Pagan and wiccan festivals often revolve around revering life, love, and the natural world. From these origins we have the practices of hanging festive wreathes and decking the halls with boughs of holly. The holly in the hall, the wreath on the door, and the evergreen tree in (or out in front of) the house all have something in common; no matter how long and cold and dark the night gets life keeps on going.

It’s increasingly common knowledge that very little of what we think of as modern Christmas tradition is unique to Christianity. I for one think maybe that’s not such a bad thing. A symbol can belong to many people at once and hold a unique special meaning for every one of them.

Let’s make this the last year people complain about the ‘war on Christmas’. Let’s celebrate our common traditions and join in fellowship with our fellow man, all the world waiting for the sunrise. Decorate a tree, hang a wreath, bake a big ham, swap gifts, and enjoy some fellowship via your winter holiday of choice. If you haven’t got one of your own find a friend who does and join in; can’t go wrong with friends fun and food.

Whatever your reason for the season, however you and yours want to celebrate it, happy holidays from the Paladin’s Post.


Link of the Moment – Holiday Hope

In two days we reach what many folks consider to be the official start of the Christmas season. Santa Claus is making his frequent appearances on behalf of the Salvation Army, groups like Toys for Tots and Child’s Play are doing their thing, and numerous big corporations are extending goodwill by letting customers tag a few extra bucks onto their bill to be passed along to various charity organizations.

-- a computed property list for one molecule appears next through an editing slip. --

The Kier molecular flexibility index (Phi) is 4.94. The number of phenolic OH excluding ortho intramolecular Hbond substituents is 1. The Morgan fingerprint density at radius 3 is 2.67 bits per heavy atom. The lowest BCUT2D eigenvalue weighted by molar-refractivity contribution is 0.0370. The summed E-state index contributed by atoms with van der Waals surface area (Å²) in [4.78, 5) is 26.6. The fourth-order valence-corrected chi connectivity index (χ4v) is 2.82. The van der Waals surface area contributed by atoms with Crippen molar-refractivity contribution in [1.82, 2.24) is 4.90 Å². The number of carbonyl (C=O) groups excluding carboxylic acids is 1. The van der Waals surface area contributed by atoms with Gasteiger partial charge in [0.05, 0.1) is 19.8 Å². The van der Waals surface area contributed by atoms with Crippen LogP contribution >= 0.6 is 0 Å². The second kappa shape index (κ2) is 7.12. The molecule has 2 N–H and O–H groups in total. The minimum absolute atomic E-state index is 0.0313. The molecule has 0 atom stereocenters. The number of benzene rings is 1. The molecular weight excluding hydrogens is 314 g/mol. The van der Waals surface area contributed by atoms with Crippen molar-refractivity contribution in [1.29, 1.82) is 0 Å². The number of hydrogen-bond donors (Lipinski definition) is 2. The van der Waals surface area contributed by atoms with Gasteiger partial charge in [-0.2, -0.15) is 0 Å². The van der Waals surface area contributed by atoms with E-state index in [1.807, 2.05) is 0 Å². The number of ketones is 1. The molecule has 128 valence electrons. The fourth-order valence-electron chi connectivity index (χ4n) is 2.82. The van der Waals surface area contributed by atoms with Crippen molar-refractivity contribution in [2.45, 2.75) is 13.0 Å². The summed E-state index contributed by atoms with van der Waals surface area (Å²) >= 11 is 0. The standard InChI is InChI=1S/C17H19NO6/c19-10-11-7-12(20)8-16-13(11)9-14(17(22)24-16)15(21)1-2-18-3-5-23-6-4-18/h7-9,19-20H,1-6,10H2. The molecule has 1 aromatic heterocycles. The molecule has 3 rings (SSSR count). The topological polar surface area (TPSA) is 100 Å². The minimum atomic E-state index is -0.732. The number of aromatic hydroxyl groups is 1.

If you’re feeling charitable and also want to do some good on a more personal level, a friend of mine has started up a new blog at with the aim of raising funds to take care of a family in dire need. Like so many of us in this economy they face hard times, and they’ve tightened their belts and soldiered on as best they can. Some weeks they can get by, some weeks they have to go without a few necessities. They’ve applied for aid and housing to fill in the gaps where good old fashioned hard work won’t quite reach, but the waiting lists stretch on for months.

A little bit here and there multiplied by the population of the internet can go a long way. If only a few dollars come out of this that’ll at least keep the gas tank full to get the kids to and from school and get to job interviews and make sure there’s enough bread/milk/toilet paper/etc. to go around. If it goes better you’ll know you’ve had a part in helping a family spend Christmas in a home instead of a shelter. If it goes fantastically well we might even be to say the same for multiple families. That last one’s a long shot perhaps, but as they say to reach the moon you’ve gotta shoot for the stars.

So, give a look. Tell your friends. Have them tell their friends. Have your friends’ friends tell their friends. Maybe we can whip up a little Christmas miracle.